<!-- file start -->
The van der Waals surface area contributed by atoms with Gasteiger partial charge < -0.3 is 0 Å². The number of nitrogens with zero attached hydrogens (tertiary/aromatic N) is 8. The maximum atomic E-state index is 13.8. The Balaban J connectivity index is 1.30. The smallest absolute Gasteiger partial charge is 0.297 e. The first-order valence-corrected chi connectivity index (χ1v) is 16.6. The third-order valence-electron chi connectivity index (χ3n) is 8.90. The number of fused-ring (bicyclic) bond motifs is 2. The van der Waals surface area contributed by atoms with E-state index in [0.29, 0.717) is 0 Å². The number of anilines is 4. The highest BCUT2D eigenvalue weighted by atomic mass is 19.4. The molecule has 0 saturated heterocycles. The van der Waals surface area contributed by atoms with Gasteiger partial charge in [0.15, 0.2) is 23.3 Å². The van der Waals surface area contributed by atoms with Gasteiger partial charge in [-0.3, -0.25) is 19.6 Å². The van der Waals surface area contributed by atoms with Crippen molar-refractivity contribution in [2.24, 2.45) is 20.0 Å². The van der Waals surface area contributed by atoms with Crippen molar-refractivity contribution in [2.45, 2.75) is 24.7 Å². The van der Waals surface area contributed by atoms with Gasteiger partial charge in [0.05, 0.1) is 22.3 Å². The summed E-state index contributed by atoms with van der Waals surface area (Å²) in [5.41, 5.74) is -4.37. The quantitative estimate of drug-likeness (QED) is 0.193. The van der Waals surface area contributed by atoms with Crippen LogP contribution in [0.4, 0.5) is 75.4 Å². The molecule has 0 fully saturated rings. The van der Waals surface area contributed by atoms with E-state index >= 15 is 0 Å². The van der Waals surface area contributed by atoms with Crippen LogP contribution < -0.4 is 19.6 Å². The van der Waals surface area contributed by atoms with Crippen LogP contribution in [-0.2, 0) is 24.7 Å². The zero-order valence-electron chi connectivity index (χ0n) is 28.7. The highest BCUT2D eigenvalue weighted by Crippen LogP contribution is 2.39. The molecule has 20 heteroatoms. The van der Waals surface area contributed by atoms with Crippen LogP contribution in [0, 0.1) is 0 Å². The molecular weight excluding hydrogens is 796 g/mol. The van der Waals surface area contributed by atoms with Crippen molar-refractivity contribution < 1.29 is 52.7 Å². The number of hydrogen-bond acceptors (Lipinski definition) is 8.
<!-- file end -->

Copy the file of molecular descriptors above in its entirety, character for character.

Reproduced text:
The van der Waals surface area contributed by atoms with Gasteiger partial charge < -0.3 is 0 Å². The number of nitrogens with zero attached hydrogens (tertiary/aromatic N) is 8. The maximum atomic E-state index is 13.8. The Balaban J connectivity index is 1.30. The smallest absolute Gasteiger partial charge is 0.297 e. The first-order valence-corrected chi connectivity index (χ1v) is 16.6. The third-order valence-electron chi connectivity index (χ3n) is 8.90. The number of fused-ring (bicyclic) bond motifs is 2. The van der Waals surface area contributed by atoms with E-state index in [0.29, 0.717) is 0 Å². The number of anilines is 4. The highest BCUT2D eigenvalue weighted by atomic mass is 19.4. The molecule has 0 saturated heterocycles. The van der Waals surface area contributed by atoms with Gasteiger partial charge in [0.15, 0.2) is 23.3 Å². The van der Waals surface area contributed by atoms with Gasteiger partial charge in [-0.3, -0.25) is 19.6 Å². The van der Waals surface area contributed by atoms with Crippen molar-refractivity contribution in [2.24, 2.45) is 20.0 Å². The van der Waals surface area contributed by atoms with Crippen molar-refractivity contribution in [2.45, 2.75) is 24.7 Å². The van der Waals surface area contributed by atoms with Gasteiger partial charge in [0.05, 0.1) is 22.3 Å². The summed E-state index contributed by atoms with van der Waals surface area (Å²) in [5.41, 5.74) is -4.37. The quantitative estimate of drug-likeness (QED) is 0.193. The van der Waals surface area contributed by atoms with Crippen LogP contribution in [0.4, 0.5) is 75.4 Å². The molecule has 0 fully saturated rings. The van der Waals surface area contributed by atoms with E-state index >= 15 is 0 Å². The van der Waals surface area contributed by atoms with Crippen LogP contribution < -0.4 is 19.6 Å². The van der Waals surface area contributed by atoms with Crippen LogP contribution in [-0.2, 0) is 24.7 Å². The zero-order valence-electron chi connectivity index (χ0n) is 28.7. The highest BCUT2D eigenvalue weighted by Crippen LogP contribution is 2.39. The molecule has 20 heteroatoms. The van der Waals surface area contributed by atoms with Crippen LogP contribution in [0, 0.1) is 0 Å². The molecular weight excluding hydrogens is 796 g/mol. The van der Waals surface area contributed by atoms with Crippen molar-refractivity contribution < 1.29 is 52.7 Å². The number of hydrogen-bond acceptors (Lipinski definition) is 8.